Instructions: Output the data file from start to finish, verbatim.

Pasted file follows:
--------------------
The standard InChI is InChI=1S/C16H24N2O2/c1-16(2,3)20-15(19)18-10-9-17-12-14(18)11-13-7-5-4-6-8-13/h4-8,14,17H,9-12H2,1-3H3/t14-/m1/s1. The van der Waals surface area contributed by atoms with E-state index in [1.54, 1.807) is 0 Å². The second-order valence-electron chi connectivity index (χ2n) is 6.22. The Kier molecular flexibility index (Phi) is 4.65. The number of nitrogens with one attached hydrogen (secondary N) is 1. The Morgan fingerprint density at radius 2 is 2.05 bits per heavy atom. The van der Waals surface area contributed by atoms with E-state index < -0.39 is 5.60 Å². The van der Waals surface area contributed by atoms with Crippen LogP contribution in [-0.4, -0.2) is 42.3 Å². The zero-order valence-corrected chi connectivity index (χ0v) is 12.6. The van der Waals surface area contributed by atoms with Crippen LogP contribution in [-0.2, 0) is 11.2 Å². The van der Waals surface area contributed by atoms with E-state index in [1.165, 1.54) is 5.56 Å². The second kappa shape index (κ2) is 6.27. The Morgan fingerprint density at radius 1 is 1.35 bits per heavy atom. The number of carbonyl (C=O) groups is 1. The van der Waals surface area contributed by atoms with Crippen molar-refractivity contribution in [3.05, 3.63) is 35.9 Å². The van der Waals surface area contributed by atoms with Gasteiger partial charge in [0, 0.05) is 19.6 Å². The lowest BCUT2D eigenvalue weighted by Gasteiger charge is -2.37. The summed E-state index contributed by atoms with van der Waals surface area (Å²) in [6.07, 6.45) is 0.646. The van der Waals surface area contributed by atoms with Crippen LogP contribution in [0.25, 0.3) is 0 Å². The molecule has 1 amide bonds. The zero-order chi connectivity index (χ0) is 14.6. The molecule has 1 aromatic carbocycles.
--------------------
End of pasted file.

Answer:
The standard InChI is InChI=1S/C16H24N2O2/c1-16(2,3)20-15(19)18-10-9-17-12-14(18)11-13-7-5-4-6-8-13/h4-8,14,17H,9-12H2,1-3H3/t14-/m1/s1. The van der Waals surface area contributed by atoms with E-state index in [1.54, 1.807) is 0 Å². The second-order valence-electron chi connectivity index (χ2n) is 6.22. The Kier molecular flexibility index (Phi) is 4.65. The number of nitrogens with one attached hydrogen (secondary N) is 1. The Morgan fingerprint density at radius 2 is 2.05 bits per heavy atom. The van der Waals surface area contributed by atoms with E-state index < -0.39 is 5.60 Å². The van der Waals surface area contributed by atoms with Crippen LogP contribution in [-0.4, -0.2) is 42.3 Å². The zero-order valence-corrected chi connectivity index (χ0v) is 12.6. The van der Waals surface area contributed by atoms with Crippen LogP contribution in [-0.2, 0) is 11.2 Å². The van der Waals surface area contributed by atoms with E-state index in [1.165, 1.54) is 5.56 Å². The second kappa shape index (κ2) is 6.27. The Morgan fingerprint density at radius 1 is 1.35 bits per heavy atom. The number of carbonyl (C=O) groups is 1. The van der Waals surface area contributed by atoms with Crippen molar-refractivity contribution in [3.05, 3.63) is 35.9 Å². The van der Waals surface area contributed by atoms with Gasteiger partial charge in [0, 0.05) is 19.6 Å². The lowest BCUT2D eigenvalue weighted by Gasteiger charge is -2.37. The summed E-state index contributed by atoms with van der Waals surface area (Å²) in [6.07, 6.45) is 0.646. The van der Waals surface area contributed by atoms with Crippen LogP contribution in [0.25, 0.3) is 0 Å². The molecule has 1 amide bonds. The zero-order chi connectivity index (χ0) is 14.6. The molecule has 1 aromatic carbocycles.